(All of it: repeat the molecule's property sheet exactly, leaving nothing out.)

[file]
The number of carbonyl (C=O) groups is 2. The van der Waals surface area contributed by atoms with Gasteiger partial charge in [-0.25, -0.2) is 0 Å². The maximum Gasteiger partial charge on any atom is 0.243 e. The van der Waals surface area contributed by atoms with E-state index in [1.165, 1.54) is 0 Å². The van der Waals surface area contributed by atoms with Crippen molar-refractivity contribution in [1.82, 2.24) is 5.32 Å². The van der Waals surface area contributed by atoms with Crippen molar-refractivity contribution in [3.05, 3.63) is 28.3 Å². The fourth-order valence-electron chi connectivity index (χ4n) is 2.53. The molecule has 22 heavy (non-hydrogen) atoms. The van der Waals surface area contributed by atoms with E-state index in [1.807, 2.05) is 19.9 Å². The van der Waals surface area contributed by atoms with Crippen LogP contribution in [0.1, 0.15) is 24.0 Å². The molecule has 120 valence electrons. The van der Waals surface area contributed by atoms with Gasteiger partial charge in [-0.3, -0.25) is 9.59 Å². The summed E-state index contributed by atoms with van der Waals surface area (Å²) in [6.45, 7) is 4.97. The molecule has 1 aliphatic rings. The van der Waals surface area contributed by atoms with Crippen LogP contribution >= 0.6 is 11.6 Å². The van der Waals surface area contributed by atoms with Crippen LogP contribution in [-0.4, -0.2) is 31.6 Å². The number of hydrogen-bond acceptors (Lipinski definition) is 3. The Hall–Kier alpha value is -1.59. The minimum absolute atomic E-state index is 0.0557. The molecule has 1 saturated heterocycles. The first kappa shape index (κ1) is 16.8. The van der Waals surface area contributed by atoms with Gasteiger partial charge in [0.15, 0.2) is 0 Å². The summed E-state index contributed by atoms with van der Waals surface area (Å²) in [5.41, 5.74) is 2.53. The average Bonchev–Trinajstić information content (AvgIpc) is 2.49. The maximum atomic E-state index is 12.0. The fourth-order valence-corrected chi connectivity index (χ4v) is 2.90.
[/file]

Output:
The number of carbonyl (C=O) groups is 2. The van der Waals surface area contributed by atoms with Gasteiger partial charge in [-0.25, -0.2) is 0 Å². The maximum Gasteiger partial charge on any atom is 0.243 e. The van der Waals surface area contributed by atoms with E-state index in [1.165, 1.54) is 0 Å². The van der Waals surface area contributed by atoms with Crippen molar-refractivity contribution in [1.82, 2.24) is 5.32 Å². The van der Waals surface area contributed by atoms with Crippen molar-refractivity contribution in [3.05, 3.63) is 28.3 Å². The fourth-order valence-electron chi connectivity index (χ4n) is 2.53. The molecule has 22 heavy (non-hydrogen) atoms. The van der Waals surface area contributed by atoms with E-state index in [1.807, 2.05) is 19.9 Å². The van der Waals surface area contributed by atoms with Crippen LogP contribution in [0.1, 0.15) is 24.0 Å². The molecule has 120 valence electrons. The van der Waals surface area contributed by atoms with Gasteiger partial charge in [-0.3, -0.25) is 9.59 Å². The summed E-state index contributed by atoms with van der Waals surface area (Å²) in [6.45, 7) is 4.97. The molecule has 1 aliphatic rings. The van der Waals surface area contributed by atoms with Crippen LogP contribution >= 0.6 is 11.6 Å². The van der Waals surface area contributed by atoms with Crippen LogP contribution in [-0.4, -0.2) is 31.6 Å². The number of hydrogen-bond acceptors (Lipinski definition) is 3. The Hall–Kier alpha value is -1.59. The minimum absolute atomic E-state index is 0.0557. The molecule has 1 saturated heterocycles. The first kappa shape index (κ1) is 16.8. The van der Waals surface area contributed by atoms with Gasteiger partial charge in [0.15, 0.2) is 0 Å². The summed E-state index contributed by atoms with van der Waals surface area (Å²) in [5.41, 5.74) is 2.53. The average Bonchev–Trinajstić information content (AvgIpc) is 2.49. The maximum atomic E-state index is 12.0. The fourth-order valence-corrected chi connectivity index (χ4v) is 2.90.